ISSAQUAH, Wash. — First it was Steve Jobs, and now Costco’s legendary co-founder Jim Sinegal is stepping down as CEO.
He plans to retire effective Jan. 1, at which time current president and COO Craig Jelinek will assume the top job. The company telegraphed the move back in February 2010 when Jelinek, 58, was given his current responsibilities so analysts took the news in stride when it was officially announced Thursday morning in conjunction with the release of sales results for the month, quarter and fiscal year ended Aug. 28. Sinegal, 75, and Jelinek have worked closely together during the past 18 months, according to the company, and Costco co-founder Jeffrey Brotman, 68, will continue to serve as chairman.
The transition isn’t expected to result in any type of new strategic direction due to the fact that it is being made from a position of strength with Costco reporting some of its best financial results in years. In addition, Jelinek is a 28-year Costco veteran steeped in the company’s ways who began his Costco career as a warehouse manager in 1984, the year after Sinegal and Brotman founded the company. He has since served in every major role related to Costco’s business operations, most notably as EVP merchandising from 2004 until 2010 when he was given his current responsibilities and named to the Costco board. To further ensure a smooth transition, Sinegal will remain with Costco in an advisory capacity through January 2013 and in all likelihood will continue to serve on the company’s board as he will stand for re-election at the January 2012 shareholders’ meeting.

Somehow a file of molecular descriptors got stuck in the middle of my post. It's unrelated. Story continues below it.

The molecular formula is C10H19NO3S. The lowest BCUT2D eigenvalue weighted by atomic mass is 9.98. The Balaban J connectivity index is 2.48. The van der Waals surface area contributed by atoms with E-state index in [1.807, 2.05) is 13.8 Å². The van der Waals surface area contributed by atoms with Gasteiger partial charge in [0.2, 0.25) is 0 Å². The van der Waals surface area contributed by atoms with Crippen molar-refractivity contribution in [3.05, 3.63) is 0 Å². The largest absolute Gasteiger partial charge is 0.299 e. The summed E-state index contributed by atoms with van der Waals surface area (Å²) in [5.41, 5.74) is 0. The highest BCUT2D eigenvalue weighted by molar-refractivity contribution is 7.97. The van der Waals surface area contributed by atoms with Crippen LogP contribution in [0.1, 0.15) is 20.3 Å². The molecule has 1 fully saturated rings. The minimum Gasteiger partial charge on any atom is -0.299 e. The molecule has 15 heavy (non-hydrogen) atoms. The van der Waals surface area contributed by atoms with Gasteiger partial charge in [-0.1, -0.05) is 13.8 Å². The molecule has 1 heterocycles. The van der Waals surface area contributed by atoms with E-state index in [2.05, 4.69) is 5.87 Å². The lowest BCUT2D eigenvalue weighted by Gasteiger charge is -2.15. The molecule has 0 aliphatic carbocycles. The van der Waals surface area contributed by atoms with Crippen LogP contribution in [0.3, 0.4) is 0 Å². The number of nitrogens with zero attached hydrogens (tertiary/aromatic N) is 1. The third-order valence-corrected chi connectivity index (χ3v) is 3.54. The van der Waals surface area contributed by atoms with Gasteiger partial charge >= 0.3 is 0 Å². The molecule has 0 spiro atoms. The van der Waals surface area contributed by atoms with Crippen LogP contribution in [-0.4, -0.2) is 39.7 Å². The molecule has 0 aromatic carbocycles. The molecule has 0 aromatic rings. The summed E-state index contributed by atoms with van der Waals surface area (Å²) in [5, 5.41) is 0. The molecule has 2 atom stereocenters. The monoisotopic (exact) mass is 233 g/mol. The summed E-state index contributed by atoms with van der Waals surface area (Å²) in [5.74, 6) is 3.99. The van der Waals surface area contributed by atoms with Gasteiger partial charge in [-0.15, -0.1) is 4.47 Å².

“I have total confidence in Craig's ability to handle his new responsibilities and feel we are fortunate as a company to have an executive of his caliber to succeed me as chief executive of Costco,” Sinegal said in a prepared statement.
News of the leadership transition overshadowed Costco’s otherwise solid sales results for August and its fiscal year ended Aug. 28. The company said sales for the month increased 17% to $6.9 billion for the four-week period ended Aug. 28. Results were aided by inclusion of sales from a Mexican joint venture without which the sales gain would have been 14%. For the year, sales increased 14% to $87 billion or by a less 11% if Mexican joint venture results are excluded.
Same-store sales for August, excluding gas, were 6% in the U.S. For the quarter and the full year comps increased 6% and 5%, respectively. Internationally, same-store sales on a constant currency basis and excluding gas increased 11% in August and 10% for the company’s fourth quarter and fiscal year. The company plans to report fourth quarter and fiscal year results on Oct. 5.
Costco ended its year with a total of 592 clubs, including 429 in the U.S., 82 in Canada, 32 in Mexico, 22 in the United Kingdom, nine in Japan, seven in Korea, eight in Taiwan and three in Australia.